April 24, 2013

The Word Inmate...

by Jesse Wilson (author's profile)


Jesse Wilson
12th post

The word inmate carries so many ugly connotations, they are too numerous to name. These connotations constantly attack who you are as an individual - constantly they strive to destroy the truth of your being - this word inmate robs you of your name. It automatically, as soon as it's used to describe you, tells people you are not to be trusted, period. You are dangerous and criminal. You are evil and heartless. Nothing about you is human other than your physical appearance. And even that is suspect after years of tattoos and penitentiary pallor.

A couple of years ago I got a first hand glimpse at how I am viewed as inmate. Oh, I knew, but this glimpse was a painful splash of truth.

It was Halloween, I had to be rushed out of the prison and taken to the outside hospital for emergency surgery. This need for emergency surgery was due to bogus and barbaric medical treatment at the prison.

I was chained and escorted to the hospital by seven or eight cops pointing guns at me. None of this is new. As an inmate you are chained up a lot. And guns are constantly pointed at you in one way or another.

The hospital was packed with trick or treaters and their mothers. I'd not thought about how I looked to others as inmate. My mind was spinning seeing all I would never again be a part of. Just looking at freedom so close had me totally depressed. Then we go through the lobby, me chained, surrounded by cops with guns. The mothers started grabbing their children in full terror. Some of the children were crying, and the cops were looking at me with pure hatred in their eyes. The looks, the hate, the fear, all told me I did not exist. I was now only a connotation of inmate. I was convict, prisoner and monster. I made children cry and mothers afraid by the simple fact of my presence. This realization hurt me very deeply.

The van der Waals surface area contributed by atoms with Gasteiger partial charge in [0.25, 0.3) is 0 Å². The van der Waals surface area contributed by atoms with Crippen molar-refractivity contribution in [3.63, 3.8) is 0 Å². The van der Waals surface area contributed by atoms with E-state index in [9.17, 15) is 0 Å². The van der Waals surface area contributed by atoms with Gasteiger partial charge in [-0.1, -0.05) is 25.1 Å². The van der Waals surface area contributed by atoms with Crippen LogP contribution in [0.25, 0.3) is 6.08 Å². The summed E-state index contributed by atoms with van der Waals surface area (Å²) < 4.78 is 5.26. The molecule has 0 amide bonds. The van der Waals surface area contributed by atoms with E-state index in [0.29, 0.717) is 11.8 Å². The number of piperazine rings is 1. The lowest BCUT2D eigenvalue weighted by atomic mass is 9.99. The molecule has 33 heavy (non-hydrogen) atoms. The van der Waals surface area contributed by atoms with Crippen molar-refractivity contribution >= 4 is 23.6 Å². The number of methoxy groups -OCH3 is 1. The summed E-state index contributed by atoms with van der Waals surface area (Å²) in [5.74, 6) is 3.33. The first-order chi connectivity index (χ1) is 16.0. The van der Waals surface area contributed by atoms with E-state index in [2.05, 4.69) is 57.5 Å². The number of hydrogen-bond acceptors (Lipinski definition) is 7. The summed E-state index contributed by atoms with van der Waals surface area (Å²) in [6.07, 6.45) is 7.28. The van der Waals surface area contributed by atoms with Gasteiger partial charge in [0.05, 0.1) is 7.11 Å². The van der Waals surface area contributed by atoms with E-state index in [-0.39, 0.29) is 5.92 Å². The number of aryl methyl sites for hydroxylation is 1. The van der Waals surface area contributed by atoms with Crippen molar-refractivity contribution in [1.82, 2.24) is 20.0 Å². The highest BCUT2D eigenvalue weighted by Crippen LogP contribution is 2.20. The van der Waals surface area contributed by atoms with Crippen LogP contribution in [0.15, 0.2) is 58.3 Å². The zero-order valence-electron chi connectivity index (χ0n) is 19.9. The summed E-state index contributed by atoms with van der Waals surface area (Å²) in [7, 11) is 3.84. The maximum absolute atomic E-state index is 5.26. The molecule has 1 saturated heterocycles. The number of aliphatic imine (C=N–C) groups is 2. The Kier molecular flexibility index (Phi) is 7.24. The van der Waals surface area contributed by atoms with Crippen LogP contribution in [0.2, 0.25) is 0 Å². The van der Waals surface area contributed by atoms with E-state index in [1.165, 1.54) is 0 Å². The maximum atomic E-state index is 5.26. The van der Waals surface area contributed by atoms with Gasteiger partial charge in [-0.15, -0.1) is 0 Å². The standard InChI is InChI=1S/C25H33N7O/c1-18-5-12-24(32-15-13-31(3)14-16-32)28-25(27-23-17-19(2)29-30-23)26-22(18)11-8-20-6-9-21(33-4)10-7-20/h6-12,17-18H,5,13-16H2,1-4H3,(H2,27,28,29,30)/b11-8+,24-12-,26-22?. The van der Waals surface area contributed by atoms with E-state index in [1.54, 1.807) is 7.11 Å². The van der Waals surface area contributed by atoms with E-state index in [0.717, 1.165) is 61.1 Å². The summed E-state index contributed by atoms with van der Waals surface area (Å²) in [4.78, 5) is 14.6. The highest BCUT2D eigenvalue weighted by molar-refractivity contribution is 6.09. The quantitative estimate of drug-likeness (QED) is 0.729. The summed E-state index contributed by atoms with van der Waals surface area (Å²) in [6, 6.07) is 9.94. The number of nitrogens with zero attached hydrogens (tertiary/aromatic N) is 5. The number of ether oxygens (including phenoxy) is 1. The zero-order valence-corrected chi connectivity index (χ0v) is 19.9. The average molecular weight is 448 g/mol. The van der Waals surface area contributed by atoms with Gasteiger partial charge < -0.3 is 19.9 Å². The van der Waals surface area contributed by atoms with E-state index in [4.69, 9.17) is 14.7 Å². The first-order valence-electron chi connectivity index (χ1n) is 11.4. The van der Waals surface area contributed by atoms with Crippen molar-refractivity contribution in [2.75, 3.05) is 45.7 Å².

Once I returned to the prison and was locked in my cell alone, I began to feel the weight of this realization. Also though I felt a sense of comfort being once again locked in my cage, it's hard to explain how this reality affects my mind. I will die in prison under the connotation of inmate. Outside of my family and a few friends, that's all I'll ever be, that's all I've ever been.

Sometimes I look at old photos of myself with family just to remind myself that I was not always inmate. Really it is hard to understand all this. I lose myself inside of solitude more and more as these years pass. I'm afraid that one day I will only be inmate. It's this fear that pushes me to reach beyond these walls. There are so many times I would just rather close down and live in my mind. But I know that is what inmates do and I'm Jesse not inmate.



Replies (1) Replies feed

Tanvimongia Posted 7 years, 3 months ago. ✓ Mailed 7 years, 3 months ago   Favorite
Jesse this post has me in tears. Surely you are not an inmate in our eyes you are a beautiful elegant soul with a pure heart. If only the government could understand that we are more than just one action. We all are. Your being is defined by your loving heart and caring soul which we all know you have. And although these guards may treat you as an inmate in our hearts you are Jesse Wilson a beautiful writer and a loving human being. We love you and I pray for you every night and day. The universe watches over you every night and day and the sun the skies and the stars wish you peace with every passing day. You are Jesse. You are eternal. Your being is far more than the penitentiary pain and your soul will find peace.

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